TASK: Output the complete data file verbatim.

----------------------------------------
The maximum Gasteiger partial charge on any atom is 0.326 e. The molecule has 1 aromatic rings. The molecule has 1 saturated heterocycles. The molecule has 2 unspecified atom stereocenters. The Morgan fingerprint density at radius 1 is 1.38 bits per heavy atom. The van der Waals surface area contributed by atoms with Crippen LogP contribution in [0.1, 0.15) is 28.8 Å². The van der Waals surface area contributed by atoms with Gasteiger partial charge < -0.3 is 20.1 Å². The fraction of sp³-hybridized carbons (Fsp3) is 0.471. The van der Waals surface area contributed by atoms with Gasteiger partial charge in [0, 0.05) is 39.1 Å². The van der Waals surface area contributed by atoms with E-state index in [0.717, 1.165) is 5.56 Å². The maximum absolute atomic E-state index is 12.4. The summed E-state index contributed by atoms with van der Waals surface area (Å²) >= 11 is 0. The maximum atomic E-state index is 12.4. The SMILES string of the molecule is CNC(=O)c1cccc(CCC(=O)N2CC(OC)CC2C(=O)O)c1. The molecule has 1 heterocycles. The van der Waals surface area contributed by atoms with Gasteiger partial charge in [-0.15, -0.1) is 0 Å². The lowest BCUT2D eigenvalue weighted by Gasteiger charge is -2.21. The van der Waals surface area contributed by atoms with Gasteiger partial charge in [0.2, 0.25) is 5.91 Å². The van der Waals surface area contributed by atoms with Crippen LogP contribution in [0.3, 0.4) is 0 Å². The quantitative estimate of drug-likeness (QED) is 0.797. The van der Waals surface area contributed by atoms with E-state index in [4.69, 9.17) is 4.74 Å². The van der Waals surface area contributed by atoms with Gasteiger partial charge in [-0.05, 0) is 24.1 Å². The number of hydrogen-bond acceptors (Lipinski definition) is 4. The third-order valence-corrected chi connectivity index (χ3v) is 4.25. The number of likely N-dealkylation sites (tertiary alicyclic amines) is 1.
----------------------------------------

The maximum Gasteiger partial charge on any atom is 0.326 e. The molecule has 1 aromatic rings. The molecule has 1 saturated heterocycles. The molecule has 2 unspecified atom stereocenters. The Morgan fingerprint density at radius 1 is 1.38 bits per heavy atom. The van der Waals surface area contributed by atoms with Crippen LogP contribution in [0.1, 0.15) is 28.8 Å². The van der Waals surface area contributed by atoms with Gasteiger partial charge < -0.3 is 20.1 Å². The fraction of sp³-hybridized carbons (Fsp3) is 0.471. The van der Waals surface area contributed by atoms with Gasteiger partial charge in [0, 0.05) is 39.1 Å². The van der Waals surface area contributed by atoms with E-state index in [0.717, 1.165) is 5.56 Å². The maximum absolute atomic E-state index is 12.4. The summed E-state index contributed by atoms with van der Waals surface area (Å²) >= 11 is 0. The maximum atomic E-state index is 12.4. The SMILES string of the molecule is CNC(=O)c1cccc(CCC(=O)N2CC(OC)CC2C(=O)O)c1. The molecule has 1 heterocycles. The van der Waals surface area contributed by atoms with Gasteiger partial charge in [-0.15, -0.1) is 0 Å². The lowest BCUT2D eigenvalue weighted by Gasteiger charge is -2.21. The van der Waals surface area contributed by atoms with Gasteiger partial charge in [0.2, 0.25) is 5.91 Å². The van der Waals surface area contributed by atoms with Crippen LogP contribution in [0.3, 0.4) is 0 Å². The quantitative estimate of drug-likeness (QED) is 0.797. The van der Waals surface area contributed by atoms with E-state index in [4.69, 9.17) is 4.74 Å². The van der Waals surface area contributed by atoms with Gasteiger partial charge in [-0.05, 0) is 24.1 Å². The number of hydrogen-bond acceptors (Lipinski definition) is 4. The third-order valence-corrected chi connectivity index (χ3v) is 4.25. The number of likely N-dealkylation sites (tertiary alicyclic amines) is 1.